** [[Recap/DoctorWhoS3E2MissionToTheUnknown "Mission to the Unknown" Unknown"]] and the epic twelve part twelve-part [[Recap/DoctorWhoS3E4TheDaleksMasterPlan "The Daleks' Master Plan". Plan"]]. Oddly, "Mission to the Unknown", the prelude episode episode, feels like an Unbuilt Trope version of the sort of stories ''Star Trek'' popularised. "Mission to the Unknown" has the Space agent Marc Cory discovering the Dalek plot to invade Earth's solar system system, [[RedShirt but dies before]] he can even send a message of warning. Earth's central government, which encompasses the whole system system, also has a subtly [[{{Dystopia}} dystopian]] feel to it.
it.
** [[Recap/DoctorWhoS6E6TheSpacePirates "The Space Pirates"
Pirates"]]
** [[Recap/DoctorWhoS10E3FrontierInSpace "Frontier In Space" in Space"]] and [[Recap/DoctorWhoS10E4PlanetOfTheDaleks "Planet of the Daleks", Daleks"]], which taken together form a twelve part story like the earlier "The Daleks' Master Plan", though of a very different kind. The Doctor wants to prevent a war between two space empires, while the Master is trying to start one so the Daleks can wipe out both sides once they've exhausted themselves.
** "Earthshock".[[Recap/DoctorWhoS19E6Earthshock "Earthshock"]]



*** "[[Recap/DoctorWhoS27E12BadWolf Bad Wolf]]"/"[[Recap/DoctorWhoS27E13ThePartingOfTheWays The Parting of the Ways]]" - Set on a satellite in a bleak UsedFuture, it starts with our heroes trapped in deadly game shows and ends with them facing down an entire Dalek army led by TheEmperor.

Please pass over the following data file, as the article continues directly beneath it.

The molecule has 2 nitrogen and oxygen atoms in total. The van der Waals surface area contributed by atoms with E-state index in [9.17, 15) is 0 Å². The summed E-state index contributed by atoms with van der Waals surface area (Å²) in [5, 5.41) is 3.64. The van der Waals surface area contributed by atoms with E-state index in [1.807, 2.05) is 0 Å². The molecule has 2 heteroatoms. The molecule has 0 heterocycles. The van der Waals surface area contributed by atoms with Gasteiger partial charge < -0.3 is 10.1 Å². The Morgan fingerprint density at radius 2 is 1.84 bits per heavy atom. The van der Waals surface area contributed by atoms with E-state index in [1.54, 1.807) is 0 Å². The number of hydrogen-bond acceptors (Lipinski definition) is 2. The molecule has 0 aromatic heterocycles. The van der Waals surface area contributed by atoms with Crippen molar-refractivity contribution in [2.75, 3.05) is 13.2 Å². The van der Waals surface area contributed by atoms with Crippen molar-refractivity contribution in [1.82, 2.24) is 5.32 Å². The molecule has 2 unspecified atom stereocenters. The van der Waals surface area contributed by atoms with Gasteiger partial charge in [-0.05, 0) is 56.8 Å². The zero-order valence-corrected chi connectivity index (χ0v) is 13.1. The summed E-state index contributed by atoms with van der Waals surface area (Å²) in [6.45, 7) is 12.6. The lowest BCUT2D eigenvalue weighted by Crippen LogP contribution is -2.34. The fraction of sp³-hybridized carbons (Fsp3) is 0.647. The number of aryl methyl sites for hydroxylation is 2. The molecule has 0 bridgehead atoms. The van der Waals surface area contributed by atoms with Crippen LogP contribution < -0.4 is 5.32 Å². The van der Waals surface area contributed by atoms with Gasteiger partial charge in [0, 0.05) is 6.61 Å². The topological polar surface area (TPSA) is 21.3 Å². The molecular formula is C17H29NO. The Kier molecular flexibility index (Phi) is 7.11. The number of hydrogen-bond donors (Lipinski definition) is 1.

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*** "[[Recap/DoctorWhoS27E12BadWolf Bad Wolf]]"/"[[Recap/DoctorWhoS27E13ThePartingOfTheWays The Parting of the Ways]]" - Ways]]": Set on a satellite in a bleak UsedFuture, it starts with our heroes trapped in deadly game shows and ends with them facing down an entire Dalek army led by TheEmperor.



*** "[[Recap/DoctorWhoS30E12TheStolenEarth The Stolen Earth]]"/"[[Recap/DoctorWhoS30E13JourneysEnd Journey's End]]" - The heroes of the main show and both its spinoffs join forces against Davros and the Daleks, who have stolen multiple planets to build a DoomsdayDevice the size of a solar system.
** "[[Recap/DoctorWhoS36E11WorldEnoughAndTime World Enough and Time]]"/"[[Recap/DoctorWhoS36E12TheDoctorFalls The Doctor Falls"]] - The Doctor, Bill and Nardole are trapped on a spaceship with an army of Cybermen and ''two'' versions of the Master. One of them is developing a conscience, the other one ''really'' isn't. Time dilation, personal tragedy, dramatic last stands and plenty of explosions are involved.

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*** "[[Recap/DoctorWhoS30E12TheStolenEarth The Stolen Earth]]"/"[[Recap/DoctorWhoS30E13JourneysEnd Journey's End]]" - End]]": The heroes of the main show and both its spinoffs join forces against Davros and the Daleks, who have stolen multiple planets to build a DoomsdayDevice the size of a solar system.